More Experts View Bonds as High Risk


Many experts believe that fixed income has become a high-risk asset class, more so than at any time in recent years. Demand has pushed bond prices way up and yields way down. Bond sales for 2012 are expected to break the 2009 record of $1.024 trillion. Investors’ average allocation to fixed income is 26%, double what it was in October 2007, according to Morningstar.

High demand has also led to a flood of issues with lower credit quality and less investor-friendly terms. While demand for bonds is expected to remain strong as long as the Federal Reserve keeps interest rates at historic lows, the stage is set for a crash when interest rates rise.

In addition, bond maturities are longer today than they were in 2009 ? the average is 11 years today versus 8 years in 2009, according to Dealogic. The longer the maturity, the greater the price sensitivity to interest rate changes. If interest rates rise just 1%, the average bond issued in 2012 will lose 5.12% of its value compared to a 1.82% decline in 2007, according to Barclays.

Another looming problem: Experts also see a liquidity crisis in the event of a big sell-off. When interest rates rise and everyone heads for the exit, there will be too many sellers and too few buyers.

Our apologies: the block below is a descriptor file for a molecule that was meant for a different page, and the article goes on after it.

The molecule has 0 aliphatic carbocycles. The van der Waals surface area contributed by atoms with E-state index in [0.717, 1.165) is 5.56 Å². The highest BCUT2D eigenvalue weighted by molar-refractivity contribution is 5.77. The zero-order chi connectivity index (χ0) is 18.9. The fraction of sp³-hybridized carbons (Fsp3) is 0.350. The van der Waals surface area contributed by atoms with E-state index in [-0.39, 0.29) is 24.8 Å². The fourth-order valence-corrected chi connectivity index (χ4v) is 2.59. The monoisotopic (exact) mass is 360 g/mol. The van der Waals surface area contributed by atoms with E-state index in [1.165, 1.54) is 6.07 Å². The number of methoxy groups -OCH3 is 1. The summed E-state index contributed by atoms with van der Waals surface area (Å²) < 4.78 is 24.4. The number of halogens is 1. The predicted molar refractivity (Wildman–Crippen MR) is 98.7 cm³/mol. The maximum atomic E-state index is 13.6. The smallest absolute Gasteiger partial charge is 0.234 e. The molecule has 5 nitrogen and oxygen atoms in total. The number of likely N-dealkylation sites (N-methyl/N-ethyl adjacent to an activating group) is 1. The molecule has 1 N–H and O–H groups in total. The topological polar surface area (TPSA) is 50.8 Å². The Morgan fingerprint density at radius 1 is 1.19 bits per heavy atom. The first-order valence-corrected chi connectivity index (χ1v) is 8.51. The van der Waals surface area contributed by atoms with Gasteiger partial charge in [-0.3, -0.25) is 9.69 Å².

For the first time in decades, bonds are being out-yielded by equities — investors can get more income from dividend paying stocks than bonds. The yield on the average double-A rated bond is 1.96% while the average dividend yield of the S&P 500 stock index is 2.33%. However, stocks are more volatile than bonds, and many income-oriented investors do not want to go there.

Abby Joseph Cohen, senior investment strategist at Goldman Sachs, is on record as saying that the next big move in bonds is down. Bonds can add ballast to a portfolio but the amount of ballast depends on the price/yield at which they were purchased. Far from adding any ballast, bonds purchased at today’s high prices/low yields will be part of the crash, according to a growing number of market observers.

Financial advisers that recommend bonds or bond funds to clients should thoroughly discuss these risks with clients and verify that the bonds are within the client’s risk tolerance levels.

Page Perry is an Atlanta-based law firm with over 150 years of collective experience maintaining integrity in the investment markets and protecting investor rights.